Practical ASP.NET

JavaScript for the ASP.NET Developer

Peter has been experiencing culture shock as he adapts to working with JavaScript, starting with the discovery that JavaScript isn't an object-oriented language.

I've always had a jaundiced view of JavaScript (see my column "JavaScript and AJAX in ASP.NET: Not Quite Ready for Prime Time" and the subsequent reader comments). It's always seemed to me that whatever benefits may result from late binding, the inability in JavaScript to specify a datatype for a variable kept the language from being a "real" programming language -- at least for business purposes.

However, as I do more AJAX-style programming, I find myself developing a grudging respect for the language.

Part of the reason that I lacked respect for JavaScript was a fundamental misunderstanding on my part. Since I started programming, I've worked in either procedural or procedural+object-oriented languages. I've dabbled in various other language types (mostly rule-based languages like Prolog and XSLT or declarative languages like SQL) but I've always been true to my object-oriented langauges.

What has re-aligned my worldview is a book on JavaScript by Douglas Crockford called JavaScript: The Good Parts. Crockford's credentials for writing a book on JavaScript are excellent; among other qualifications, he's responsible for the JSON format which is the de facto standard for moving structured data between the client and server in AJAX-enabled applications.

As the negative reviews on point out, the book is short and definitely not focused on teaching you JavaScript (for that, I like David Flanagan's JavaScript: The Definitive Guide, also from O'Reilly Media). Instead, the book is aimed at bringing out the essential concepts of the language -- which I had been ignoring.

So this revelation of material well-understood by all "real" JavaScript programmers is the basis for this column: to describe, in terms that make sense to ASP.NET programmers, the fundamental concepts of JavaScript and how they are different from the object-oriented languages that we're used to.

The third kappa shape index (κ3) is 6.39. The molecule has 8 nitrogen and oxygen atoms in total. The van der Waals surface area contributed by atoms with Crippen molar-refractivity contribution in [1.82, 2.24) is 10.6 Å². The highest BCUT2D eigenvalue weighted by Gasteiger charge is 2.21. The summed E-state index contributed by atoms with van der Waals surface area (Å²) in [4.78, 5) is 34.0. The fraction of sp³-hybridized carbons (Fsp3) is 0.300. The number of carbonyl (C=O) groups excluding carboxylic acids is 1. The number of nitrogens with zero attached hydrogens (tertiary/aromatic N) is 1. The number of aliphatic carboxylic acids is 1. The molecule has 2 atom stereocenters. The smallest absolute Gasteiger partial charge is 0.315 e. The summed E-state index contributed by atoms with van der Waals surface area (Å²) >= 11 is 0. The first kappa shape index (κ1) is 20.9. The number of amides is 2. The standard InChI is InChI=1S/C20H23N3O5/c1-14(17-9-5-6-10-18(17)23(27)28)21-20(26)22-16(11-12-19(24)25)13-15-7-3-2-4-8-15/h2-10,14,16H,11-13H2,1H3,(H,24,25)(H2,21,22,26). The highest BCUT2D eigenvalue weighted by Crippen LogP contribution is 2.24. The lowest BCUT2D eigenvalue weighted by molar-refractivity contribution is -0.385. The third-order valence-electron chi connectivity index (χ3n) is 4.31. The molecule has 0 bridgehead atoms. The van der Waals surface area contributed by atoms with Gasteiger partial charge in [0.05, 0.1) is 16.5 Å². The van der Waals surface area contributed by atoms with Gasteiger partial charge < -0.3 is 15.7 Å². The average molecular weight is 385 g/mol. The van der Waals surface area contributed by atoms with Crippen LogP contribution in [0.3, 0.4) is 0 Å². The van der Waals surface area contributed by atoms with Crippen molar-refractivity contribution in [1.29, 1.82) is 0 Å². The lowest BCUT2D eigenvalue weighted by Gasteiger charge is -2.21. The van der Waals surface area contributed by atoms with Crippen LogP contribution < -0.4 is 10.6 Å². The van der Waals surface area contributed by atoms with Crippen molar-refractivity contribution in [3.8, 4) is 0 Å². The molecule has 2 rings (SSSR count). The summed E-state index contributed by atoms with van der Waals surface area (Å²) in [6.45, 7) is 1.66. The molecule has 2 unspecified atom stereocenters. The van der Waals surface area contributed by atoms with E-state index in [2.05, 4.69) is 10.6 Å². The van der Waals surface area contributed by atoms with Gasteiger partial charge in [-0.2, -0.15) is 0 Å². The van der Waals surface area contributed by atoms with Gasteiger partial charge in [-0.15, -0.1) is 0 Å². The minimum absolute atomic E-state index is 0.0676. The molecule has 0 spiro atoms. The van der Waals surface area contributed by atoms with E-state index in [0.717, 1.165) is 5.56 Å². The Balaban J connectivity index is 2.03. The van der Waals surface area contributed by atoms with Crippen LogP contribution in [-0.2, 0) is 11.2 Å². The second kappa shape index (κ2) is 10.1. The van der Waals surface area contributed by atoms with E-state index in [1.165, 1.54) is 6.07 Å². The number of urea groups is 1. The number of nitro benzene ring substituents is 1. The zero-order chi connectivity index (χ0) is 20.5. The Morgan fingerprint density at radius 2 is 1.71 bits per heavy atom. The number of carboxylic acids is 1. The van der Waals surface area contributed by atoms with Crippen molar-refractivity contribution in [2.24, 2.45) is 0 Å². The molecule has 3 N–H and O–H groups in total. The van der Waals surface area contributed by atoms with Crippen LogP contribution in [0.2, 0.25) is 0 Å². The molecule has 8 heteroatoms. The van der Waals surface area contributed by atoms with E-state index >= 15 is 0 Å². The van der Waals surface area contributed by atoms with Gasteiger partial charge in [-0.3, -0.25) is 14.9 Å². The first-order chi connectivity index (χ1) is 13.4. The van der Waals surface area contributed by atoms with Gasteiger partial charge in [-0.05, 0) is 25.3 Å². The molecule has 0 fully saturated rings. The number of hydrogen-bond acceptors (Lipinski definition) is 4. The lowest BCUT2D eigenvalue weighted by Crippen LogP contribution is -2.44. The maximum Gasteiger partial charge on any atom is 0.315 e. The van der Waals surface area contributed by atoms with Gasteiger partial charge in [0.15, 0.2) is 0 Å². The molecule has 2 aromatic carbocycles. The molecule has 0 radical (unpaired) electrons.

Objects vs. Prototypes
Unlike the languages I use when writing server-side code, JavaScript is not an object-oriented language. Instead, it's organized around prototypes. In JavaScript you can define data structures and then either use them or copy them. The ability to copy a structure to create a new one means that any structure can be a prototype for subsequent structures. However, unlike a class in object-oriented programming where the definition is inviolable, prototypes or their copies can be extended or modified at any time.

This code, for instance, defines a data structure consisting of two variables: one called id (initialized with a zero length string) and one called dateOrdered (initialized with a Date object). This data structure can be referenced through the variable salesOrder:

var salesOrder = {
    id: "",
    dateOrdered: new Date()

I can start using this structure immediately. This code, for instance, sets the id property to a string value. (And good news! The id property will appear in the IntelliSense drop-down list for salesOrder): = "A1230";

However, I can also create copies of this structure by treating it as a prototype. To copy the structure, I create a dummy function, set the function's prototype property to my original structure, then use JavaScript's new keyword to create a new version of the structure from the structure. This code creates a new copy of my structure and references it through a variable called backOrder:

var SalesOrderGenerator = function(){};
SalesOrderGenerator.prototype = salesOrder;
var backOrder = new SalesOrderGenerator;

I can now use this new copy of the data structure: = "B4567";

If this process isn't different enough, JavaScript allows you to dynamically add a new element to your new copy simply by setting the element to a value. This example adds an outOfStock element to the backOrder version of the structure:

backOrder.outOfStock = true;

All of this is, of course, obvious to experienced JavaScript programmers. But for members of the ASP.NET community who are moving from creating server-side code to creating client-side code (i.e., me), there's a certain amount of culture shock involved.

It's not helpful that a familiar keyword like "new" appears in JavaScript. One of the best rules to follow in user interface design is: "Things that do the same thing should look the same; things that do different things should look different." Running across "new" as a keyword in a different environment initially looks helpful but, in fact, it just encourages me to think of JavaScript as an object-oriented language when it's not.

Still, I'm adjusting. Now, if I could only define a variable as a simple datatype...

About the Author

Peter Vogel is a system architect and principal in PH&V Information Services. PH&V provides full-stack consulting from UX design through object modeling to database design. Peter tweets about his VSM columns with the hashtag #vogelarticles. His blog posts on user experience design can be found at

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